The Centers for Medicare & Medicaid Services (CMS) finalized three new payment models to improve cardiac care, reduce preventable readmissions and decrease costs.
The models, which were announced on Dec. 20, pertained to acute MIs, CABG and cardiac rehabilitation. CMS originally proposed the models on July 25 and took comments into consideration when publishing the final rules.
Acute care hospitals in several geographic areas will participate in the models beginning on July 1, 2017, and ending Dec. 31, 2021.
For the acute MI and CABG models, approximately 1,120 hospitals in 98 geographic areas will be financially accountable for the quality and cost of an episode of care beginning with a hospitalization and extending for 90 days following hospital discharge.
CMS plans on establishing quality-adjusted target prices for each hospital that treats eligible Medicare fee-for-service beneficiaries. Providers and suppliers will continue to be paid until the established payment system, but at the end of the year, CMS will compare the actual spending with the aggregate quality-adjusted target price for each hospital. Hospitals could receive additional payments from Medicare or repay Medicare depending on their performance.
Providers and suppliers will also continue to be paid as usual under the cardiac rehabilitation incentive payment model. At the end of the year, participating hospitals could receive additional payments if they utilization cardiac rehabilitation services.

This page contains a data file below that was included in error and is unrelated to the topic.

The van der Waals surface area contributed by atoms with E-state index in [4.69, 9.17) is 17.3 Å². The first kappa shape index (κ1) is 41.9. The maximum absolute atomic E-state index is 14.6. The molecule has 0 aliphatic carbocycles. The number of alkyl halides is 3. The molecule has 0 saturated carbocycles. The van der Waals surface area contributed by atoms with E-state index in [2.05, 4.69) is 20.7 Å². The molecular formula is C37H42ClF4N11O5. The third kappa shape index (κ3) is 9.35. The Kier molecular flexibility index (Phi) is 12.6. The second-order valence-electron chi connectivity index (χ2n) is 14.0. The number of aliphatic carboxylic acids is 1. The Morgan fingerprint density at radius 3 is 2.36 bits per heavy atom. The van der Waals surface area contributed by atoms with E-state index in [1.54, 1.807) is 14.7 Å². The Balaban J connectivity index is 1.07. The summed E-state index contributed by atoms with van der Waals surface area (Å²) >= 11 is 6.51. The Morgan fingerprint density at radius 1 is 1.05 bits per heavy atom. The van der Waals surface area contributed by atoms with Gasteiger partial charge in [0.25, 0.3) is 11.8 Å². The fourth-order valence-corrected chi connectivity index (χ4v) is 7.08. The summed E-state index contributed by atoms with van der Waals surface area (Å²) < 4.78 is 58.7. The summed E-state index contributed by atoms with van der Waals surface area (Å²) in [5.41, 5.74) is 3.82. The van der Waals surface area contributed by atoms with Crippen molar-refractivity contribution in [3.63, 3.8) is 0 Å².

CMS plans on implementing the cardiac rehabilitation incentive payment model in 45 geographic areas that are selected for the acute MI and CABG models as well as in 45 geographic areas that are not selected for those models.
Under the cardiac rehabilitation incentive payment model, participating hospitals will receive $25 per cardiac rehabilitation service for each of the first 11 services paid for by Medicare during the care period for an acute MI or CABG care episode and $175 per service during care period after 11 services.
"As we move from volume-based care to value-based care, this new path for cardiologists to participate in Advanced Alternative Payment models under MACRA’s Quality Payment Program is a challenging step,” American College of Cardiology president Richard Chazal, MD, said in a news release. “It is our sincere hope that the end result will be opportunities for coordinated care and improvement in quality, while also decreasing costs for patients with heart attack or who undergo bypass surgery.”